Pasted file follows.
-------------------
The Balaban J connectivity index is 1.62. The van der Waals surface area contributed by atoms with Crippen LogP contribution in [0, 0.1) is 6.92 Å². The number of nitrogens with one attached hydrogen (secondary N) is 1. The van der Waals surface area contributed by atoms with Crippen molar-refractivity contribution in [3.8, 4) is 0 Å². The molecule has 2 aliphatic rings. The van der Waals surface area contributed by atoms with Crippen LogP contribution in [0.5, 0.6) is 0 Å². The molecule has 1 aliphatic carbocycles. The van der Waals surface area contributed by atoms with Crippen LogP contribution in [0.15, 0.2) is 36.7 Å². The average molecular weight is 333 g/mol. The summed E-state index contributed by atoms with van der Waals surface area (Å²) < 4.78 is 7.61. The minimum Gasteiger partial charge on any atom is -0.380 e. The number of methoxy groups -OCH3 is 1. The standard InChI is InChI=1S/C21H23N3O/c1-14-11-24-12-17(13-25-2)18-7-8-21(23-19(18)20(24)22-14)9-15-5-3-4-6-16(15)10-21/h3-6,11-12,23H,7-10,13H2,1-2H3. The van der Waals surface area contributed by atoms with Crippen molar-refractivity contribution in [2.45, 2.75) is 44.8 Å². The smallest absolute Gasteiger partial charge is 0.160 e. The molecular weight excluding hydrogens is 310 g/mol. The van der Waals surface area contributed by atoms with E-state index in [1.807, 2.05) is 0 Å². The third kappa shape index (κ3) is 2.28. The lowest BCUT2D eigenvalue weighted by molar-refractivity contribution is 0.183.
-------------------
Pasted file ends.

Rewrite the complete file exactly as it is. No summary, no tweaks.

The Balaban J connectivity index is 1.62. The van der Waals surface area contributed by atoms with Crippen LogP contribution in [0, 0.1) is 6.92 Å². The number of nitrogens with one attached hydrogen (secondary N) is 1. The van der Waals surface area contributed by atoms with Crippen molar-refractivity contribution in [3.8, 4) is 0 Å². The molecule has 2 aliphatic rings. The van der Waals surface area contributed by atoms with Crippen LogP contribution in [0.5, 0.6) is 0 Å². The molecule has 1 aliphatic carbocycles. The van der Waals surface area contributed by atoms with Crippen LogP contribution in [0.15, 0.2) is 36.7 Å². The average molecular weight is 333 g/mol. The summed E-state index contributed by atoms with van der Waals surface area (Å²) < 4.78 is 7.61. The minimum Gasteiger partial charge on any atom is -0.380 e. The number of methoxy groups -OCH3 is 1. The standard InChI is InChI=1S/C21H23N3O/c1-14-11-24-12-17(13-25-2)18-7-8-21(23-19(18)20(24)22-14)9-15-5-3-4-6-16(15)10-21/h3-6,11-12,23H,7-10,13H2,1-2H3. The van der Waals surface area contributed by atoms with Crippen molar-refractivity contribution in [2.45, 2.75) is 44.8 Å². The smallest absolute Gasteiger partial charge is 0.160 e. The molecular weight excluding hydrogens is 310 g/mol. The van der Waals surface area contributed by atoms with E-state index in [1.807, 2.05) is 0 Å². The third kappa shape index (κ3) is 2.28. The lowest BCUT2D eigenvalue weighted by molar-refractivity contribution is 0.183.